A design patent protects merely the ornamental appearance of an article.
“Whoever invents any new, original and ornamental design for an article of manufacture may obtain a patent therefor, subject to the conditions and requirements of this title.“ 35 U.S.C. 171.
Design patents are often used relative to articles of clothing, accessories, and other uniquely-appearing articles. In more recent times, design patents are more frequently being used for protecting high-technology articles, such as mobile computing devices.
Unlike utility patents, where one found to infringe the patent is liable for damage “adequate to compensate for the infringement but in no event less than a reasonable royalty…” 35 U.S.C. 284, a different and more comprehensive statute applies to design patents.
Whoever during the term of a patent for a design, without license of the owner, (1) applies the patented design, or any colorable imitation thereof, to any article of manufacture for the purpose of sale, or (2) sells or exposes for sale any article of manufacture to which such design or colorable imitation has been applied, shall be liable to the owner to the extent of his total profit, but not less than $250, recoverable in any United States district court having jurisdiction of the parties. 35 U.S.C. 289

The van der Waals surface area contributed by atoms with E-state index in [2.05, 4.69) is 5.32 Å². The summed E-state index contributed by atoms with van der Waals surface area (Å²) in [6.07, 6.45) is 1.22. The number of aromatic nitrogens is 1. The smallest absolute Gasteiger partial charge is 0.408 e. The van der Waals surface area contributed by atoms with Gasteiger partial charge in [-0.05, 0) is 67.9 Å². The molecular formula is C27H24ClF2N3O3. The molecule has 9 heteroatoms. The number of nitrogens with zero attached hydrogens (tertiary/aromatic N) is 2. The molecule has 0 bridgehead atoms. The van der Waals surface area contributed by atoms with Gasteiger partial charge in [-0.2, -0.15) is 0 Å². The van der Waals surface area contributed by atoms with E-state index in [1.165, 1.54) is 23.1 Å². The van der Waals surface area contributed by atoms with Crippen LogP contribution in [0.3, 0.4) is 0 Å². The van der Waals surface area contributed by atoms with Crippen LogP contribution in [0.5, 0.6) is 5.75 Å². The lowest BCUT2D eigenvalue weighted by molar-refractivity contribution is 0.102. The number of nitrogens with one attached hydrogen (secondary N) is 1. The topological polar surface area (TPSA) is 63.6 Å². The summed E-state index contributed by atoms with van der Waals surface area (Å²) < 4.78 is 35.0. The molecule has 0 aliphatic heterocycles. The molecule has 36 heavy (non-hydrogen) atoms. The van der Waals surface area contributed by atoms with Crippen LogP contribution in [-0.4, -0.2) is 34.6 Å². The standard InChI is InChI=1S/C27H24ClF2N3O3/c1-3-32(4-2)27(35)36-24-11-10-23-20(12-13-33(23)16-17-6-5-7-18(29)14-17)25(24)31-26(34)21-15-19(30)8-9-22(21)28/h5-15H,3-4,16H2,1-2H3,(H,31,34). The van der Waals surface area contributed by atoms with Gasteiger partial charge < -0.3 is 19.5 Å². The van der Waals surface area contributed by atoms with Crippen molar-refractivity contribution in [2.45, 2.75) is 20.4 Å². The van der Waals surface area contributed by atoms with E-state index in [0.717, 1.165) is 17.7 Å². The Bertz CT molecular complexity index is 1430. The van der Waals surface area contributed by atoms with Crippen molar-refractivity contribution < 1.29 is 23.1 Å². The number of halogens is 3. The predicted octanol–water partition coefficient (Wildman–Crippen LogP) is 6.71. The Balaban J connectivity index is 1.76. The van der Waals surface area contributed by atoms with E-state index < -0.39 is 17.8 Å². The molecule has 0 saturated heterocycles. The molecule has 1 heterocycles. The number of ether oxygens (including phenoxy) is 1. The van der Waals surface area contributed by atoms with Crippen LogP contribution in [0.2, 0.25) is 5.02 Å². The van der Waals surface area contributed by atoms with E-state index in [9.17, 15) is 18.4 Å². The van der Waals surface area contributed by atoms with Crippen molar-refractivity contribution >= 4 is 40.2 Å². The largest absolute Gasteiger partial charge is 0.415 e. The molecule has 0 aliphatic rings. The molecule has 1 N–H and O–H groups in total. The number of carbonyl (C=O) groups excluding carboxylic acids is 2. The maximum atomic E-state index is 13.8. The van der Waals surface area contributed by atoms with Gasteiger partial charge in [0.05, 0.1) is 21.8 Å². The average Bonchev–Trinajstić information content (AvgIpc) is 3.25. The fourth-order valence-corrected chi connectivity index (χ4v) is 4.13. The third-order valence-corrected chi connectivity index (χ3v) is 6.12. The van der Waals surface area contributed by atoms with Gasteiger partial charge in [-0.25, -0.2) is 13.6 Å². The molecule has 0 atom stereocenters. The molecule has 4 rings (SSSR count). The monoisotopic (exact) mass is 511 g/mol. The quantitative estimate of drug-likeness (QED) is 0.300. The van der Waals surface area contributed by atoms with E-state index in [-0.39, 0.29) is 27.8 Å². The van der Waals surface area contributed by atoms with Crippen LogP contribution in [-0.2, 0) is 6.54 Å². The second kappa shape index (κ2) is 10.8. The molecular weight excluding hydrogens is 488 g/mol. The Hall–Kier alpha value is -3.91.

That is, in the event of a determined design infringement, the infringer is liable for the entirety of his/her total profits, not the typically percentage-amount available for utility patent infringement.
In the on-going battle, Apple sued Samsung over infringement of both utility and design patents. Samsung was found to infringe some Apple design patents (in addition to some claims of utility patents), and Apple was awarded the entirety of Samsung’s profits from the infringing device(s) based on design patent infringement. “Section 289 explicitly authorizes the award of total profit from the article of manufacture bearing the patented design.” Apple Inc. v. Samsung Elecs. Co., 786 F.3d 983 (Fed. Cir. 2015).
The issue of “entirety of total profits” is now at the U.S. Supreme Court.
As design patents are being applied to very sophisticated and proliferating products, such as mobile phones, the current law demonstrates that design patents can be an even more powerful tool than utility patents in damage recovery. Although the law may be antiquated, it remains a good law with respect to valid patents.
Consequently, those developing products that might be quite ripe for utility patent protection should concurrently consider applying for design patent protection.